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Chapter 4

Psychology Chapter 4.docx

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Dax Urbszat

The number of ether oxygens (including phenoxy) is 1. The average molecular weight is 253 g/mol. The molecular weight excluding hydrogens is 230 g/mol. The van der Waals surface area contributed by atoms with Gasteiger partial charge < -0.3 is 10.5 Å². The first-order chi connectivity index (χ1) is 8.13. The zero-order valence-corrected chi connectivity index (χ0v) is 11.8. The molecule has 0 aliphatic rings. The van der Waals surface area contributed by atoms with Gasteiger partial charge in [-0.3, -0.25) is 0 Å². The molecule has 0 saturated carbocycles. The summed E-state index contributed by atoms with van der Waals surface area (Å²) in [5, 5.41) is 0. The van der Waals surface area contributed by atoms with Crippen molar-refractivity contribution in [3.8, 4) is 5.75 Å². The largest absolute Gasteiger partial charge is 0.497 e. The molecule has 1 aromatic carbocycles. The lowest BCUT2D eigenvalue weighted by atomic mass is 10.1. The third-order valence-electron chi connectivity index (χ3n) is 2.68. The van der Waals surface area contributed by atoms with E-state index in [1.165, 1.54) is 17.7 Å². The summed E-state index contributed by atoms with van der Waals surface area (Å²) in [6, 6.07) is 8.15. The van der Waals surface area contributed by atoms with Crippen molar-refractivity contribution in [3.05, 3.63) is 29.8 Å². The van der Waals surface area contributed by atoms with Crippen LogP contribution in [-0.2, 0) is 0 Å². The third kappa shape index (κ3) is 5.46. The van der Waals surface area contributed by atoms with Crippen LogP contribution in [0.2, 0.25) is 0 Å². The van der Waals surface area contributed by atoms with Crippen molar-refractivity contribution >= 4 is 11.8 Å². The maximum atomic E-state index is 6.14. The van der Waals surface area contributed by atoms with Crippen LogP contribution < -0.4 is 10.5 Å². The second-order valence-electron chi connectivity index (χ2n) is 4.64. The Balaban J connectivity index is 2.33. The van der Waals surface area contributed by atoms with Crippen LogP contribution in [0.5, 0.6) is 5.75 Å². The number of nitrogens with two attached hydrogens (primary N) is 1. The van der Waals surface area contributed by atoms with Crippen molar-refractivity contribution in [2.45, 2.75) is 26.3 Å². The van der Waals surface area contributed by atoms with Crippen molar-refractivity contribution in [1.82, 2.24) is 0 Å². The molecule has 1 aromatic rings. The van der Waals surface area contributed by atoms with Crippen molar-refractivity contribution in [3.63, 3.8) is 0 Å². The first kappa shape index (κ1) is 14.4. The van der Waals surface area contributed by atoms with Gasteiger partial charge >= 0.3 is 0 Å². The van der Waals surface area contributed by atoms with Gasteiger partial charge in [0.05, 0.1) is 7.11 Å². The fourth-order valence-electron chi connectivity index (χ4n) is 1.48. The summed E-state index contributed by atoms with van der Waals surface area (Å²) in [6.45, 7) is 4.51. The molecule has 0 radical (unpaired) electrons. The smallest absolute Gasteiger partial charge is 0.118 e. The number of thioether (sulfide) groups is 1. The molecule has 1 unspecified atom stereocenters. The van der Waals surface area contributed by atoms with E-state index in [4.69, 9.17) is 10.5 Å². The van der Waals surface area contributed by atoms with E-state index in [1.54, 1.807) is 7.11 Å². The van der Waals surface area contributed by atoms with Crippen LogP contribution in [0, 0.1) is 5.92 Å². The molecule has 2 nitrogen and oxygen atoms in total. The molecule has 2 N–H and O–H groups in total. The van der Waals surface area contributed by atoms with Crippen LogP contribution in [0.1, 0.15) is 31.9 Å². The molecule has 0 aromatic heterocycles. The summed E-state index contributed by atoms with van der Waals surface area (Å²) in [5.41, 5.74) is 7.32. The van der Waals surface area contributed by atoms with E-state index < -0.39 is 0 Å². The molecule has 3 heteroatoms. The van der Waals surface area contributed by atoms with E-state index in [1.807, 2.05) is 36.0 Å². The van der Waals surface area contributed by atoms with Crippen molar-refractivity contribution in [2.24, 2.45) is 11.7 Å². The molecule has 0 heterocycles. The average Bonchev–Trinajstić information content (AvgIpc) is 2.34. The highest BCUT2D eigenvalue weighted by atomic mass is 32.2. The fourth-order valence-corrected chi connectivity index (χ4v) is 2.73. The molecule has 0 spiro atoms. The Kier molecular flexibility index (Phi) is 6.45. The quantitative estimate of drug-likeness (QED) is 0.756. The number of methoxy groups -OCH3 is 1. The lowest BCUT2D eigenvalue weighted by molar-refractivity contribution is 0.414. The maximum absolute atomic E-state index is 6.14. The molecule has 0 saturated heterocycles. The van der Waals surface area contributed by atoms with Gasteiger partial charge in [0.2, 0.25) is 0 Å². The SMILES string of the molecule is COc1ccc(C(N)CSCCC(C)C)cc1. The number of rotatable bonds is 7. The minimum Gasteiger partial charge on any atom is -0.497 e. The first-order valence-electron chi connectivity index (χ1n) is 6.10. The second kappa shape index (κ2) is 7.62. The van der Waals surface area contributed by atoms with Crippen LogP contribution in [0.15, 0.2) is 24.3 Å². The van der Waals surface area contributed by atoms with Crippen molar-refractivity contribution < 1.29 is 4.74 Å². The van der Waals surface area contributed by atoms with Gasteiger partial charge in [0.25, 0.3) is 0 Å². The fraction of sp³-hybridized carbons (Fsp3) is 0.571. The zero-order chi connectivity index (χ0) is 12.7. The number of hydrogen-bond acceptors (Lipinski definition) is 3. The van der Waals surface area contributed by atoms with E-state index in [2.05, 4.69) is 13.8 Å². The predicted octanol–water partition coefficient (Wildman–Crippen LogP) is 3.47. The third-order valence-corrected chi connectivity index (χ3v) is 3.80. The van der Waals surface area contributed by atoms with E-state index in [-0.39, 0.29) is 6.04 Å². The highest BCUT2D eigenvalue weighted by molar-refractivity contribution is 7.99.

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Psychology Chapter 4: Sensation and Perception Vestibular system  Organs in the inner ear Ian Howard  Involved in space research  Known internationally as a pioneer in sensation and perception research Three types of cues to determine which way is up  Visual  Gravity  Body direction Sensation  Stimulation of our sense organs  Involves the absorption of energy , such as light or sound waves, by sensory organs such as ears and eyes Perception  Is the selection , organization and interpretation of sensory input  Involves organizing and translating sensory input into something meaningful (ex. Your best friends face)  Begins with a stimulus  Stimulus - any detectable input from the environment  What counts as detectable depends on who or what is doing the detecting Psychophysics  Sensation and perception  Study of how physical stimuli and translated into psychological experience  Gustav Fechner o Important contributor to psychophysics o Published a seminal work on the subject in 1860 Threshold  Is a dividing point between energy levels that do and do not have a detectable effect Absolute threshold  For specific type of sensory input is the minimum amount of stimulation that an organism can detect  Define the boundaries of an organisms sensory capabilities JND  Just Noticeable Difference  Smallest difference in the amount of stimulation that a specific sense can detect  Vary by sense  The smallest detectable difference is a fairly stable proportion of the size of the original stimulus Ernst Weber  Weber’s law - states that size of JND is a constant proportion of the size of the initial stimulus  The constant proportion is called weber fraction  Not only applies to weight perception but all of the senses  Different fractions apply to different types of sensory input Fechner’s Law  Which states that the magnitude of a sensory experience is proportional to the number of JND’s that the stimulus causing the experience is above the absolute threshold  an important ramification of this law – constant increments in stimulus intensity produce smaller and smaller increases in the perceived magnitude of sensation Signal Detection Theory  proposes that detection of stimuli involves decision processes as well as sensory processes, which are both influenced by a variety of factors besides stimulus intensity  Attempts to account for the influence of decision making processes on stimulus detection Subliminal Perception  The registration of sensory input without conscious awareness  Subliminal (below threshold )  Effects are relatively weak and of little or no practical concern Sensory adaptation  Is a gradual decline in the sensitivity due to prolonged stimulation  Ex. Jumping into a cold water pool and eventually becoming adapted to it  Keeps people tuned in to the changes rather than the constants in their sensory input  Most likely a behavioral adaptation that has been sculptured by natural selection The stimulus: Light  Light: o form of electromagnetic radiation that travels as a wave, moving at the speed of light o varies in wavelength (distance between peeks) and amplitude (height) o wavelength affects perception of brightness o amplitude affects perception of color The Eye:  Two main purposes o Channel light to the neural tissue that receives it called the retina o House that neural tissue  Cornea: o Light enters from here  Lens o Transparent eye structure that focuses light on falling on the retina o Accommodation: lens adjusts to visual focus  Close object: lens gets fatter  Far object: lens become flatter  Pupil o Opening in the center of the iris that helps regulate the amount of light passing into the rear chamber of the eye o Constricts: letting less light into the eye but sharpens the image o Dilates (opens): lets in more light but the image is less sharp  Retina o Neural tissue lining inside the back of the surface of the eye o Absorbs light, processes images and sends visual information to the brain  Optic Disk o A hole in the retina where the optic nerve fibers exit the eye o AKA: blind spot o Two types of receptors  Cones • At the center of the retina • Sensitive to fine detail and color (daylight and color vision) o S – blue o M – green o L - red  Rods • At the peripheral of the retina • Sensitive to color but not fine detail (night and peripheral vision)  Receptor field o Of a visual cell is the retinal area, when stimulated, affects the firing of that cell  Lateral antagonism o Occu
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